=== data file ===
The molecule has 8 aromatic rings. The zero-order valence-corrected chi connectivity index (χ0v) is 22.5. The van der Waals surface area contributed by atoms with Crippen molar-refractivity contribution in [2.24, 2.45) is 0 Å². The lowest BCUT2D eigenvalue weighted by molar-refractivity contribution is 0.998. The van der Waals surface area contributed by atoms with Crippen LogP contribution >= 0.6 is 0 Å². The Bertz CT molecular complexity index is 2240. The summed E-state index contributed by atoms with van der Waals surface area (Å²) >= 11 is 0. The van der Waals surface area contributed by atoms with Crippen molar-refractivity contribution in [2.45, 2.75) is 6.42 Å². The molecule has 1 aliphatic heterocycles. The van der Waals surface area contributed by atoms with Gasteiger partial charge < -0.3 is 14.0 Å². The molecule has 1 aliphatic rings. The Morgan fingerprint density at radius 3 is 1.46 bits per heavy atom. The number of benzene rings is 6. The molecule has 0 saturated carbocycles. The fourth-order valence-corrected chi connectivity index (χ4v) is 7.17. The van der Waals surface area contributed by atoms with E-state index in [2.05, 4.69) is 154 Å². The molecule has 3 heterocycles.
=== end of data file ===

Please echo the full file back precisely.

The molecule has 8 aromatic rings. The zero-order valence-corrected chi connectivity index (χ0v) is 22.5. The van der Waals surface area contributed by atoms with Crippen molar-refractivity contribution in [2.24, 2.45) is 0 Å². The lowest BCUT2D eigenvalue weighted by molar-refractivity contribution is 0.998. The van der Waals surface area contributed by atoms with Crippen LogP contribution >= 0.6 is 0 Å². The Bertz CT molecular complexity index is 2240. The summed E-state index contributed by atoms with van der Waals surface area (Å²) >= 11 is 0. The van der Waals surface area contributed by atoms with Crippen molar-refractivity contribution in [2.45, 2.75) is 6.42 Å². The molecule has 1 aliphatic heterocycles. The van der Waals surface area contributed by atoms with Gasteiger partial charge < -0.3 is 14.0 Å². The molecule has 1 aliphatic rings. The Morgan fingerprint density at radius 3 is 1.46 bits per heavy atom. The number of benzene rings is 6. The molecule has 0 saturated carbocycles. The fourth-order valence-corrected chi connectivity index (χ4v) is 7.17. The van der Waals surface area contributed by atoms with E-state index in [2.05, 4.69) is 154 Å². The molecule has 3 heterocycles.